by Luna

by Luna



Blog Intro

Hello, I'm Luna, and I'd like to welcome you to "Kisses from Kairo,"* my blog about living and working as an American belly dancer in Cairo.

Life in Cairo isn't easy for dancers, foreigners, women, or even Egyptians. It is, however, always exciting. That’s why after living here for seven years, I've decided to share my experiences with the world. From being contracted at the Semiramis Hotel to almost being deported, not a day has gone by without something odd or magical happening. I will therefore fill these pages with bits of my history in Cairo—my experiences, successes, mistakes, and observations. Admittedly, my time here has been rather unique, so I want to stress that while everything I write is true, my experiences do not necessarily reflect the lives of other dancers.

In addition to my life as a belly dancer, I will write about developments in costuming, performances, festivals, and, of course, the dance itself. I will also make frequent references to Egyptian culture. I should note that I have a love/hate relationship with Egypt. If I make any criticisms about the country, please keep in mind that I do so with the utmost love, respect, and most of all, honesty. Egypt has become my home, so I want to avoid romanticizing and apologizing for social maladies, as most foreigners tend to do. Nothing could be more misguided, patronizing, or insulting.

I hope you find this blog informative, insightful and entertaining, and that we can make this as interactive as possible. That means I'd love to hear from you. Send me your comments, questions, complaints, suggestions, pics, doctoral dissertations, money, etc., and I will get back to you. Promise. :)~

My Videos

Tuesday, June 28, 2011

Birthday Blog

Today is my birthday.  In fact, it’s my third consecutive birthday spent in Cairo.  And yet, if you ask me where home is, I’ll probably answer “America.”  
I’m not sure how many years you have to spend in a place before you consider it your home, but the truth is, Cairo is as much my home as New York.  I’ve been living and working here for almost three years now.  I’ve sweat an entire Nile.  I’ve made friends, enemies, and relationships to last a lifetime. I’ve laughed and made others laugh, cried and made others cry, lied and made others lie. :) I speak Arabic fluently.  I’ve helped and been helped, encouraged and been encouraged, fought and been fought, loved and been loved.  I’ve been fooled, cheated, robbed and evicted.  I’ve been supported and cheered on.  I’ve had fits of laughter and fits of rage.  I’ve almost been arrested, deported, and killed on several occasions. I’ve even experienced a revolution.  In short, I’ve grown up here. And I have a few grey hairs to show for it.  If none of this makes a place your home, I don’t know what does.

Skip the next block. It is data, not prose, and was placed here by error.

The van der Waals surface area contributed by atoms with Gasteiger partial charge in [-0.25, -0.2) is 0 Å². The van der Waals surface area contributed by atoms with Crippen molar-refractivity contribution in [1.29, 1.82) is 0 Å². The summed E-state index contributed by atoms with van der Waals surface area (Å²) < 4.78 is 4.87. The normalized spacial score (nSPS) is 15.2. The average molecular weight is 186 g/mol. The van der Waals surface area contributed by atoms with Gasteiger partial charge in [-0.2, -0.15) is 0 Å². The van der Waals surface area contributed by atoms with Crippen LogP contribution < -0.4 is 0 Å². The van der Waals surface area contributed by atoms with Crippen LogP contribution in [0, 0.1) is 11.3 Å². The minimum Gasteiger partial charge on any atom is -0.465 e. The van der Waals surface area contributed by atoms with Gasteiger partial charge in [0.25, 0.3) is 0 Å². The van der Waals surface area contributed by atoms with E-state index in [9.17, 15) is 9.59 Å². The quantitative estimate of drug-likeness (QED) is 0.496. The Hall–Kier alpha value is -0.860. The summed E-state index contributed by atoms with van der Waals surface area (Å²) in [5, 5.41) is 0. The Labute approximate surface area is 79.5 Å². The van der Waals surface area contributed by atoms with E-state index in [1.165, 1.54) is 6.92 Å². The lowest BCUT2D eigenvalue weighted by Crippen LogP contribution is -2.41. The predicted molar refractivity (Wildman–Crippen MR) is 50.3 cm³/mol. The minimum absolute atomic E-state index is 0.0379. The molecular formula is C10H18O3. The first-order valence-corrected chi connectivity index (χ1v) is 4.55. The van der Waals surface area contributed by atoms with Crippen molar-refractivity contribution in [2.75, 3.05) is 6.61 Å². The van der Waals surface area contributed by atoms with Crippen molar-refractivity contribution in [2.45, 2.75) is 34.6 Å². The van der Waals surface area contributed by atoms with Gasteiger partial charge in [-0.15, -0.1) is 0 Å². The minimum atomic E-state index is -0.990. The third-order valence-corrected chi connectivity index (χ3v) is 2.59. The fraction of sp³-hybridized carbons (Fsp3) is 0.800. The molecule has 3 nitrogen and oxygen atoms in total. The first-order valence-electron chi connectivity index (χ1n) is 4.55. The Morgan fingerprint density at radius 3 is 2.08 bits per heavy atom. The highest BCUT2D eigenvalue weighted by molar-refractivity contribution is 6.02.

Wednesday, June 22, 2011

Showdown @ The Semiramis

You know that hackneyed cliché, “everything happens for a reason,” that people like to say when misfortune knocks at your door?  Well, it’s true.  At the time, I probably would have pelted anyone who told me that there was a reason I got kicked out of the Semiramis Hotel.  Looking back on it, however, I now understand why, in the larger scheme of things, this was a blessing in disguise.

The circumstances of my being contracted and de-contracted at the Semiramis were rather odd.  One typical Cairo evening, I found myself sitting in the Semiramis’ disco with a dancer friend and the two managers of the nightclub where Egypt's most famous dancer performs every week.  Embarrassingly enough, it took me a whole hour to realize that the man sitting across from me conversing with me was THE big shot manager who hires talent at the Semiramis Hotel.  In my defense, I wasn’t told who this man was.  I was simply asked by my dancer friend to accompany her to a party with some artists at the Semiramis disco, and “by the way I’m auditioning here tomorrow.”  

Huh, ok.  We’re going to a party with artists and she was scheduled to audition at the Semiramis tomorrow.  Fair enough.  As the night when on and the conversation got deeper, however, I realized that the man sitting across from me was, in fact, THE manager of the Semiramis nightclub.  Figured.  That’s why he knew so much about that famous dancer! 

Thursday, June 16, 2011

The $6.78¢ CondunDRUM

After 6 months of changing drummers like I change my underwear, I FINALLY found the perfect drummer to join my band. He’s skilled, powerful, properly translates my moves, and isn’t lazy or greedy. He’s everything I’ve been looking for in a drummer, and I couldn’t be happier. But, as always, there’s a problem. The other members of the band don’t like him. They say he’s arrogant and makes funny faces and gestures at them. And they want him out.

Dealing with musicians is one of the most challenging aspects of my job. I do have someone to handle them for me (mainly because it’s not “prestigious” for a dancer to talk to her musicians), but I still feel the effects of their inflated egos and childishness. And last night, it really got to me. We were on stage, about to close the show with a drum solo, when all of a sudden, the band stopped playing. They left me hanging in front of my audience with no music to dance to! I turned around to see what the problem was, only to find them arguing with the drummer!